I am trying to solve this puzzle. It is supposed to be solvable.

There are 3 people A,B,C. One of them is always lying, one of them is always telling the truth and one of them is always answering randomly. You can address one person at a time. They understand your language but they will always answer you in their own language with "da" or "ja" which mean yes and no but you don't know which is which. You must find who is who in 3 questions.

They know who is who amongst them, and if the truth teller or false teller doesnt know if he is lying or not (ie if you ask something that he cant possibly know so he can lie or say the truth) he answers randomly.

This is supposed to be solvable as I mentioned earlier. Any help would be appreciated.

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    $\begingroup$ If there is a solution to this problem, it has to involve not always being able to figure out what "da" and "ja" mean within the allotted number of questions, which strikes me as mildly ludicrous, but I haven't figured out a way to prove it completely possible. If you were asked to figure out what "da" and "ja" mean on top of figuring out who's who, then there would be $2 \cdot 3! = 12$ possible answers that you need to be able to give, but only $2^3=8$ possible sequences of answers to the $3$ questions. $\endgroup$ – Dustan Levenstein May 12 '15 at 17:12
  • $\begingroup$ The question is to find who is who you are not supposed to find what da and ja mean $\endgroup$ – vounoo May 12 '15 at 17:17
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    $\begingroup$ Actually, I can prove it impossible: After asking your first question, every permutation of the three people remains possible, no matter how the first person responded (as a consequence of the fact that you don't know what "da" and "ja" mean). So there are 6 possible outcomes that you need to account for, but you only get $4$ remaining possible sequences of answers from the $3$ people. $\endgroup$ – Dustan Levenstein May 12 '15 at 17:19
  • $\begingroup$ no. that is not true this puzzle has a solution $\endgroup$ – vounoo May 12 '15 at 17:21
  • $\begingroup$ There is a typo in my first comment, btw; I meant to say "I haven't figured out a way to prove it completely impossible." What makes you say the puzzle has a solution? I just proved it impossible by a straightforward application of the pigeonhole principle. $\endgroup$ – Dustan Levenstein May 12 '15 at 17:22

This is famously called by George Boolos the "Hardest logic puzzle ever" (1996).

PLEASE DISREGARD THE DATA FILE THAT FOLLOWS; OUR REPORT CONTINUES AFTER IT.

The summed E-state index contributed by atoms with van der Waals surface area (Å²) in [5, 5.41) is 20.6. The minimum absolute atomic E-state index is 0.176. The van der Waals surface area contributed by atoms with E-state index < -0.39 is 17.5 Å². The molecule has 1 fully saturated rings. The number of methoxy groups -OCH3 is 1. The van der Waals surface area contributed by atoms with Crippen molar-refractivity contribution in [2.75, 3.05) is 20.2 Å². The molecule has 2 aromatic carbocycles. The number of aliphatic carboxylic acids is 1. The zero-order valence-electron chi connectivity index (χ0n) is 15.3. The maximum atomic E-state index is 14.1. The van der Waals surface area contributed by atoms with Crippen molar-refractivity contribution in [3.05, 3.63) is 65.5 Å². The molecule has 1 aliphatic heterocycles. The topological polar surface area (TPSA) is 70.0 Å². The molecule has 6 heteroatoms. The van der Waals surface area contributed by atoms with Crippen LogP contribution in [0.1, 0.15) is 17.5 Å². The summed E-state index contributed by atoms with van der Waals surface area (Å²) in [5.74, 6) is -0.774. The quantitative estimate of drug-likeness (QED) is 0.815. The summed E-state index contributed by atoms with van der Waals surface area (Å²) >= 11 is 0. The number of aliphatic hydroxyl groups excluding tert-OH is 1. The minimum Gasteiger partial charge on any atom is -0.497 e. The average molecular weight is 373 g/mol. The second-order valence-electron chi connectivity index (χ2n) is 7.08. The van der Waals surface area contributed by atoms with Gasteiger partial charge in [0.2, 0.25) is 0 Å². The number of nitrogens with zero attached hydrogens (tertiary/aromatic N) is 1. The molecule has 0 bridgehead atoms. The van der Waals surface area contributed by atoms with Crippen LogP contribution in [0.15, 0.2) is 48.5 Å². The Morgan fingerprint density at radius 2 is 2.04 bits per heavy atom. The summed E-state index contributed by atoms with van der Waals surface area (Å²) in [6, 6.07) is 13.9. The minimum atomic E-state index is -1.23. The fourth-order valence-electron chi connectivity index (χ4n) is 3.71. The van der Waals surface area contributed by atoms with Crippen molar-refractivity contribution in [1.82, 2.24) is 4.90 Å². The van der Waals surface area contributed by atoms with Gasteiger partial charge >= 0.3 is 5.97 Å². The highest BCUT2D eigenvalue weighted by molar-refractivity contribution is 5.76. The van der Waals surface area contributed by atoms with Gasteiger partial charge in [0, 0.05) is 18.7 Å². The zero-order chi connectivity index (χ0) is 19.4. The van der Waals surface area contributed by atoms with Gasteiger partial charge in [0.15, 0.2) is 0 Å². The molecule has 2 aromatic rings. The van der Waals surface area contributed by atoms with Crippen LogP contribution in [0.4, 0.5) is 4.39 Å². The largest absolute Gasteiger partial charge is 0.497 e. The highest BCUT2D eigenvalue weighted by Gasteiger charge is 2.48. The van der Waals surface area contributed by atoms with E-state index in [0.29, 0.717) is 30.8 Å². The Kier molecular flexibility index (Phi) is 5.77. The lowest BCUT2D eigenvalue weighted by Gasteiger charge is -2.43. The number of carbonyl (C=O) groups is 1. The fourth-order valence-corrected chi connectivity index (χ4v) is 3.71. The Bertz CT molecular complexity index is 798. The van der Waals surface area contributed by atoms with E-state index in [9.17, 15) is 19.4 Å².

He, that, as far as I know, was the first to present and solve it, states the puzzle as follows:

Three gods A, B, and C are called, in no particular order, True, False, and Random. True always speaks truly, False always speaks falsely, but whether Random speaks truly or falsely is a completely random matter. Your task is to determine the identities of A, B, and C by asking three yes-no questions; each question must be put to exactly one god. The gods understand English, but will answer all questions in their own language, in which the words for yes and no are da and ja, in some order. You do not know which word means which.

Some hints:

Since either A, B or C is the True, False and Random, we have $3!=6$ possible cases.

Now consider those three questions:

  • Is A the Random or B is the False? ($Q_1$)
  • Is B the Random or C is the False? ($Q_2$)
  • Is C the Random or A is the False? ($Q_3$)

You should ask them to no matter who, in the structure:

If I asked you Q, would you answer me yes?

Note that the above indirect sentence contains two questions one inside another. The result is that even if the False lies in the innermost question, he will have to lie about lying in the out-most question and this amounts to the cancelling of the negations.

In a normal scenario, that is, where the foreign language problem is not put, then those three questions are enough to find out the identity of A, B, C.

To see this, simply construct a truth table of $2^3=8$ lines, corresponding to the possible combinations of answer to those questions: $$\begin{array} {|c|} \hline Q_1 & Q_2 & Q_3 & Interpretation\\ \hline \color{red}{1} & \color{red}{1} & \color{red}{1} & --\\ \hline 1 & 1 & 0 & \text{A: Random, B: True, C: False} \\ \hline 1 & 0 & 1 & \text{A: True, B: False, C: Random}\\ \hline 1 & 0 & 0 & \text{A: Random, B: False, C: True}\\ \hline 0 & 1 & 1 & \text{A: False, B: Random, C: True}\\ \hline 0 & 1 & 0 & \text{A: True, B: Random, C: False}\\ \hline 0 & 0 & 1 & \text{A: False, B: True, C: Random}\\ \hline \color{red}{0} & \color{red}{0} & \color{red}{0} & -- \\ \hline \end{array}$$